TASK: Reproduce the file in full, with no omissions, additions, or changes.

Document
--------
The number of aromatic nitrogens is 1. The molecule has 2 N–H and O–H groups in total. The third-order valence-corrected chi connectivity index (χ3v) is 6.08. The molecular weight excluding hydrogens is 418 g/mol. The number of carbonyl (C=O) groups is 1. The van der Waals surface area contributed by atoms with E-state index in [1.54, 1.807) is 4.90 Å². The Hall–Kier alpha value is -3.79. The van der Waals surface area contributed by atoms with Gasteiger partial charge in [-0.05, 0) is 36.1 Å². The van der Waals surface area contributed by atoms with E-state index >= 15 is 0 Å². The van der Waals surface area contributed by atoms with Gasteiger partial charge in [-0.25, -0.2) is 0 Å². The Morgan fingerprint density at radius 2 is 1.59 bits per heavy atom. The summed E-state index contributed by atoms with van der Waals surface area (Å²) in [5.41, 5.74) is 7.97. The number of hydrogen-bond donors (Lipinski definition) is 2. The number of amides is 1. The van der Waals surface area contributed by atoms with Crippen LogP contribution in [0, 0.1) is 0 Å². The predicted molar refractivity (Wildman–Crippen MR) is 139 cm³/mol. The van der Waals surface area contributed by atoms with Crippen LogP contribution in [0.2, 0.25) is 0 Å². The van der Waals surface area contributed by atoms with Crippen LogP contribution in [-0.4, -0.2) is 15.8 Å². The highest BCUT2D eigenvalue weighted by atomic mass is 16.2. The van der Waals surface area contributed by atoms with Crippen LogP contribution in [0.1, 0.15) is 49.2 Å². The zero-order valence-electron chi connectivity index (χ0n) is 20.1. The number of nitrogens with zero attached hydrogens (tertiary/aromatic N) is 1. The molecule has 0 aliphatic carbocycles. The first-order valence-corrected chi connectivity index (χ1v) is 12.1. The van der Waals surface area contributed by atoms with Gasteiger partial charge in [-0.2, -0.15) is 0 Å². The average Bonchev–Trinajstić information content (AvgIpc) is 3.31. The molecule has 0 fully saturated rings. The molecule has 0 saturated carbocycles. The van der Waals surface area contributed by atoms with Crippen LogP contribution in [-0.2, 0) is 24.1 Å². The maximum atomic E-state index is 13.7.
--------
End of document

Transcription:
The number of aromatic nitrogens is 1. The molecule has 2 N–H and O–H groups in total. The third-order valence-corrected chi connectivity index (χ3v) is 6.08. The molecular weight excluding hydrogens is 418 g/mol. The number of carbonyl (C=O) groups is 1. The van der Waals surface area contributed by atoms with E-state index in [1.54, 1.807) is 4.90 Å². The Hall–Kier alpha value is -3.79. The van der Waals surface area contributed by atoms with Gasteiger partial charge in [-0.05, 0) is 36.1 Å². The van der Waals surface area contributed by atoms with E-state index >= 15 is 0 Å². The van der Waals surface area contributed by atoms with Gasteiger partial charge in [-0.25, -0.2) is 0 Å². The Morgan fingerprint density at radius 2 is 1.59 bits per heavy atom. The summed E-state index contributed by atoms with van der Waals surface area (Å²) in [5.41, 5.74) is 7.97. The number of hydrogen-bond donors (Lipinski definition) is 2. The number of amides is 1. The van der Waals surface area contributed by atoms with Crippen LogP contribution in [0, 0.1) is 0 Å². The predicted molar refractivity (Wildman–Crippen MR) is 139 cm³/mol. The van der Waals surface area contributed by atoms with Crippen LogP contribution in [0.2, 0.25) is 0 Å². The van der Waals surface area contributed by atoms with Crippen LogP contribution in [-0.4, -0.2) is 15.8 Å². The highest BCUT2D eigenvalue weighted by atomic mass is 16.2. The van der Waals surface area contributed by atoms with Crippen LogP contribution in [0.1, 0.15) is 49.2 Å². The zero-order valence-electron chi connectivity index (χ0n) is 20.1. The number of nitrogens with zero attached hydrogens (tertiary/aromatic N) is 1. The molecule has 0 aliphatic carbocycles. The first-order valence-corrected chi connectivity index (χ1v) is 12.1. The van der Waals surface area contributed by atoms with Gasteiger partial charge in [-0.2, -0.15) is 0 Å². The average Bonchev–Trinajstić information content (AvgIpc) is 3.31. The molecule has 0 fully saturated rings. The molecule has 0 saturated carbocycles. The van der Waals surface area contributed by atoms with Crippen LogP contribution in [-0.2, 0) is 24.1 Å². The maximum atomic E-state index is 13.7.